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Investment Strategy
Tuesday, July 1, 2008
Switching over

Simon Pearse, CEO of Marriott, believes that so-called ‘mega-cap’ stocks are the next big thing for offshore investors. “I believe that this sector has a good five years to run.” Specifically, Pearse points to large cap companies of the developed world: America, Britain, Europe.
“At Marriott, our investment philosophy has always been to focus on stocks with above-average dividend yields and reliable growing dividends. If you identify a good company that provides reliable growing dividends it’s unlikely to let you down.”
He notes that some of the biggest companies in the world are on extraordinarily high dividend yields, some are at their highest level in 20 years. “We really think that is the opportunity.”
Bank of America is an example of such a stock. This company has a capitalisation of $170bn, which equates to about 25% of the JSE Securities Exchange. Over the past 27 years, Bank of America has grown its dividends by some 13% a year and, unsurprisingly, the share price appreciation has been 15% p.a. Today an investor can buy that income stream on a 6.8% dividend yield. This compares with a South African market dividend yield of a mere 2.5%.
Another example would be General Electric. With a capitalisation of $330bn, that is 50% of our stock exchange, it is an enormous business. GE dividends have grown at an annual rate of 12% for the past 27 years and it is currently on a dividend yield of 3.4%.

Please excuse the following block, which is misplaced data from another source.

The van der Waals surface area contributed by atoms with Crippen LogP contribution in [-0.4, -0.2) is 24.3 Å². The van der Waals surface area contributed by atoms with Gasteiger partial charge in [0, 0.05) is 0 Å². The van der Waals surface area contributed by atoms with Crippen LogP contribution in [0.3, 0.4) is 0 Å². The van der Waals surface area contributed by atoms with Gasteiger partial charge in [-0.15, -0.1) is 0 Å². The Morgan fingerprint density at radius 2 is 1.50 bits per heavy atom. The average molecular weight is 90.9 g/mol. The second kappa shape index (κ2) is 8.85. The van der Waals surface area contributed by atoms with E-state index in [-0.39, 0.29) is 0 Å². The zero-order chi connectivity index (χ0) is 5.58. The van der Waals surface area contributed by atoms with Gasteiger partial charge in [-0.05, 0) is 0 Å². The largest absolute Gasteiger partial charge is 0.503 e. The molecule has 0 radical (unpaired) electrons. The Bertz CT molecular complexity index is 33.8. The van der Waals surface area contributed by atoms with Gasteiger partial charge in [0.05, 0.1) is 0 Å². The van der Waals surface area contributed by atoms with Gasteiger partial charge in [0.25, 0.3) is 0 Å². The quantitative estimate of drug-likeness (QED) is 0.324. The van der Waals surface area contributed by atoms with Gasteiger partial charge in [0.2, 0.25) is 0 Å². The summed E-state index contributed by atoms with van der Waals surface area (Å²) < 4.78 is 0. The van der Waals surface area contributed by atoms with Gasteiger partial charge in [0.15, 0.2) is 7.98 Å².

Global bank HSBC is now on a 5.7% dividend yield. “This company has grown its dividends by 17% p.a. over the past 17 years and the share price appreciation has been 18% p.a.,” notes Pearse. “We would rate this as very, very cheap.” HSBC has weathered the sub-prime crisis better than many other global banks, proving Pearse’s assertion that “if you find reliable income streams in the large companies and you buy them on good dividend yields they won’t let you down.”
Investors are encouraged to look for value. With mega-cap dividend yields in developed markets at their highest levels in 20 years, they offer investors the potential for juicy returns over the next five years.
Pearse believes his is the right strategy. He correctly identified an overheated international property market after a seven-year bull run, and closed the Marriott International Real Estate Fund at the end of 2005. Investors in the fund were urged to switch into equity funds and those who did saw a 28.37% return, which is 15.27% higher than returns in the International Real Estate Fund. Recent volatility in real estate global markets for the year to date have resulted in US listed Property down 16.5%, and UK Listed Property down 37.2%, for example.

Copyright © Insurance Times and Investments® Vol:21.6 1st July, 2008
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